8) Luis Jimenez, 01/18/1988 -- 3B, AA
.284/.332/.480 with 20 HR and 15 SB. +11 run bat, +6 run glove, 3.1 WAR
Ranking in a Nutshell: "Lucho" has the skills to help an MLB club soon - he racks up doubles and some homeruns, doesn't K much, plays great defense, and contributes in all of the little ways - making him a better prospect than he gets credit for nationally (except for here, interestingly). However, he doesn't currently project to hit in the middle of a major league line-up, and his strengths aren't a great fit for the current Angels' roster. The Halos need OBP. Lots and lots of OBP, especially from the left side. Adding Lucho's righty contact bat, especially if it's at the expense of current 3B Callaspo, would just exacerbate the Angels' lack of balance in the lineup, which dings his present value to the club.
Track Record: Jimenez won back-to-back homerun titles as a 19 and 20 year old in the Dominican Summer League and the Pioneer League, which, combined with his low strikeout rate, made him an exciting prospect entering 2009. Sadly, what appeared to be a minor injury at the conclusion of Orem's 2008 title run turned into a full blown labrum tear, sidelining Lucho for the 2010 season and temporarily removing him from the prospect map. When he returned to the field in 2011, he was mostly the same player, but his power tool didn't play quite as well in full season ball, and he continued to show his customary lack of patience at the plate. The issues are linked: Lucho believes he can hit anything, and he does in fact put the bat on most anything, except he can't go yard while leaning out on his front foot to hit a ball a foot outside. You can go here for a thorough breakdown of his hitting skills, including footage.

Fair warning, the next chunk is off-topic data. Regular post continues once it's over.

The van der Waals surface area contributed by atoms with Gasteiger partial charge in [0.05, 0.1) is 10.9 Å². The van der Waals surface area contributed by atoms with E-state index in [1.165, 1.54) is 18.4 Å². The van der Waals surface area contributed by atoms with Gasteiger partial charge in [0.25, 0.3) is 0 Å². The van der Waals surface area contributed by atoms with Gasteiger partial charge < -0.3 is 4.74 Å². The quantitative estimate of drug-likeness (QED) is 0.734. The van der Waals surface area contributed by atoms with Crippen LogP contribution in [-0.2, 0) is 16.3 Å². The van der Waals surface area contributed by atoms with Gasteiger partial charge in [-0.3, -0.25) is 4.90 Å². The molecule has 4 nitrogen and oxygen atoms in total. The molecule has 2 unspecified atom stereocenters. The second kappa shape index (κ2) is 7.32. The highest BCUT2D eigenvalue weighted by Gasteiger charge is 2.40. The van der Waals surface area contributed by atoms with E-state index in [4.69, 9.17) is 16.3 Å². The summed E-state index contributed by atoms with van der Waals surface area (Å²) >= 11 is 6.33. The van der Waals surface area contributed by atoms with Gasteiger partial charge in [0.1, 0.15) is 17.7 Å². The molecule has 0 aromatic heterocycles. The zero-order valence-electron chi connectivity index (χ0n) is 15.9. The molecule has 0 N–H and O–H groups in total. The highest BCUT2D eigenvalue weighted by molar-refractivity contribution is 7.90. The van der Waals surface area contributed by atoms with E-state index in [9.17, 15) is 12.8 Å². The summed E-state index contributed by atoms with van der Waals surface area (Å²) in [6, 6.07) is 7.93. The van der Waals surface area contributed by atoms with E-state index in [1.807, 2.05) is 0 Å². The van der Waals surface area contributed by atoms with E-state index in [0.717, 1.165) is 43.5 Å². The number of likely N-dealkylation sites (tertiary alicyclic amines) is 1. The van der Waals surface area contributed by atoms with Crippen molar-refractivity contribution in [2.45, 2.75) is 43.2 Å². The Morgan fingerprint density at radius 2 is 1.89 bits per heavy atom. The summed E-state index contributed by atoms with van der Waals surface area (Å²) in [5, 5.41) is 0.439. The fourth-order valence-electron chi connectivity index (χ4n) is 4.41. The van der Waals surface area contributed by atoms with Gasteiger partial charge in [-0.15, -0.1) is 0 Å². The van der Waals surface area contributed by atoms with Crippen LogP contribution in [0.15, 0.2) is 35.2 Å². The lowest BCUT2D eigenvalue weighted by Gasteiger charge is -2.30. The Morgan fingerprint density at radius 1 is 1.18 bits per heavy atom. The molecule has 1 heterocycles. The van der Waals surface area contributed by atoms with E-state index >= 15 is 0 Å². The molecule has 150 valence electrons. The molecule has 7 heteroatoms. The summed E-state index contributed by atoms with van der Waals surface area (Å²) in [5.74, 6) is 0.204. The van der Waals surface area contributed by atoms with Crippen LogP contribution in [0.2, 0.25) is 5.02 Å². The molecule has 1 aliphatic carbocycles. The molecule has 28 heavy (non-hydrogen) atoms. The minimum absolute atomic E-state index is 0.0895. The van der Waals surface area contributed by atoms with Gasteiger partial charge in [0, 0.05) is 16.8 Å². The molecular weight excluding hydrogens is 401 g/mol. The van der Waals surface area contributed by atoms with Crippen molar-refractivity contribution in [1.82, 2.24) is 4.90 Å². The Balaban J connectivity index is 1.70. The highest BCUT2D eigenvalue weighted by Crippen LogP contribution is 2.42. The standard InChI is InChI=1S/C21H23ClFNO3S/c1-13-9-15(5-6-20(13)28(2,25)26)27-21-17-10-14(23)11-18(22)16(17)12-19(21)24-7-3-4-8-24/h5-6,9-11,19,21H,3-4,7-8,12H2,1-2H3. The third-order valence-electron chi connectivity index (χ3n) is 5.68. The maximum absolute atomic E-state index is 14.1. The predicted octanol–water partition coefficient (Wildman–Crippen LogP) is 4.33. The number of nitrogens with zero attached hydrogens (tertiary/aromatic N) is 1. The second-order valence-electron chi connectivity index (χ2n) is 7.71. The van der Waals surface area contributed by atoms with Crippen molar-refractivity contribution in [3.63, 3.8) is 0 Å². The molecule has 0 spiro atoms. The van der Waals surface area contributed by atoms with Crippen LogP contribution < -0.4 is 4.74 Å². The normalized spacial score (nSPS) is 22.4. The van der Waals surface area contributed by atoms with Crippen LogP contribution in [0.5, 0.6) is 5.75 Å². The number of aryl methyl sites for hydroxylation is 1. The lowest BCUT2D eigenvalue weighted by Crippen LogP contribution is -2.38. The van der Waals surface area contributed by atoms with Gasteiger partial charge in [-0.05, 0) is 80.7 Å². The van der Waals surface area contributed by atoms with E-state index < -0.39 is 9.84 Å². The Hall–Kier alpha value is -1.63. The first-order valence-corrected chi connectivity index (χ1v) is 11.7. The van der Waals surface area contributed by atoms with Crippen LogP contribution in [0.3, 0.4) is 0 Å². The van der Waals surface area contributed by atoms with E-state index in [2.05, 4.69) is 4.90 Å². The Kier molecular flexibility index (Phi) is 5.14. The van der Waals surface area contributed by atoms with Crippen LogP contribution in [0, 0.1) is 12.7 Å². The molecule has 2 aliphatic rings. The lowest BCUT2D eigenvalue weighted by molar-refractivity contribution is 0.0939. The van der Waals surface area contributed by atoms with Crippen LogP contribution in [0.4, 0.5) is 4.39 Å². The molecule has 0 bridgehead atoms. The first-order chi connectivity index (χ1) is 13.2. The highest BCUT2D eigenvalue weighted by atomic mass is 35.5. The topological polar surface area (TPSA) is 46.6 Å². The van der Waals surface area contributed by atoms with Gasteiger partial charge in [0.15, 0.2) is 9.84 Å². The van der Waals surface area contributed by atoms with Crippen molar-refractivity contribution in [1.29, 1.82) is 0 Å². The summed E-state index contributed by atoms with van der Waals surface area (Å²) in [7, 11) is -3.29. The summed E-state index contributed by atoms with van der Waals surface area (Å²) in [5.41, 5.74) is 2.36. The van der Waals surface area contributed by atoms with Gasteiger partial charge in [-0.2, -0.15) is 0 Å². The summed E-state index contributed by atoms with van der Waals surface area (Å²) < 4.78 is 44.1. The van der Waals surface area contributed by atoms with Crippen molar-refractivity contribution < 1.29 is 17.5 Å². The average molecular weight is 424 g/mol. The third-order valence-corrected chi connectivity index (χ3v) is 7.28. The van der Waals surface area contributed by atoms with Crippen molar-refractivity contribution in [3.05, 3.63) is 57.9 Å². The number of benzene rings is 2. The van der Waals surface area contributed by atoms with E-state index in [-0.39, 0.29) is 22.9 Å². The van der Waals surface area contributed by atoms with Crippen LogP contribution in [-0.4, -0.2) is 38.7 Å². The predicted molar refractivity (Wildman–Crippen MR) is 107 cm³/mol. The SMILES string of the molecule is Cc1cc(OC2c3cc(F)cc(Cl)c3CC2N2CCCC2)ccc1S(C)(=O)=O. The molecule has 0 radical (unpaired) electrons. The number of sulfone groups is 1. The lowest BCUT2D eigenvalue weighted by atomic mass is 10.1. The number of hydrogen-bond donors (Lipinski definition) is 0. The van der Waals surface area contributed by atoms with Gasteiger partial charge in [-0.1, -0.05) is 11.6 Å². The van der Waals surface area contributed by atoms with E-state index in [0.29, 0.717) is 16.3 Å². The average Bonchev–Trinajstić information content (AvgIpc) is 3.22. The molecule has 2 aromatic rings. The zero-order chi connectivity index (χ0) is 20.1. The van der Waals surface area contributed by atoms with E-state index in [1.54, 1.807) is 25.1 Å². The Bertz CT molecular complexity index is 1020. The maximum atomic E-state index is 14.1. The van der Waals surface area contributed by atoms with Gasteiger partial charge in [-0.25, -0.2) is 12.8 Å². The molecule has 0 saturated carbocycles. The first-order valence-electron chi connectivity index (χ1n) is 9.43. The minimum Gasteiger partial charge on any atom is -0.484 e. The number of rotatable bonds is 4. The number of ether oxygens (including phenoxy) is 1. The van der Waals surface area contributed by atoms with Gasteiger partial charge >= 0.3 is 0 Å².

Jimenez turns 24 today (Happy Birthday Lucho!), so he still has time to improve his plate discipline. Even a marginal bump there could increase his value considerably. The tricky thing is that he'll spend 2012 in Salt Lake, and as a contact-oriented, flyball hitter, he's likely to see his numbers inflated big time by his home park. So what would real improvement look like in Utah? We faced the same question with Mark Trumbo entering what turned out to be his breakout age 24 season in Salt Lake. As it turned out, a 10% walk rate and 36 dingers constituted legitimate growth in skills for the big man. I think it's going to take similarly crazy numbers for Lucho to force his way into the Halos' near term plans. Let's say, a .325/.385/.595 line or so, which has a major league equivalent ("MLE ") of about .265/.310/.465 according to this MLE calculator. Simply put, we need to see video game numbers to get excited.
Win the Lottery Season: Lucho's contributions could total 3-4 WAR a season for the right team, and while he won't anchor a major league line-up, he would slot in nicely as a six or seven hitter behind some lefty mashers on a championship-caliber club. I know this sounds obvious, but a hitters' park would really suit Jimenez' skill set: he bashes flyballs at a significantly higher rate than most players, but without elite power. Anaheim's marine layer may very well swallow those up, turning Jimenez into the second coming of Vernon Wells, but a park like Cincinnati, Arizona, Philadelphia, Boston, Arlington or the Southside of Chicago would potentially leverage his contributions, in much the same way Adrian Beltre's home parks have boosted his production since he left Seattle. It will certainly be fun to watch him in Salt Lake this season, and he could become compelling trade bait before the season is out.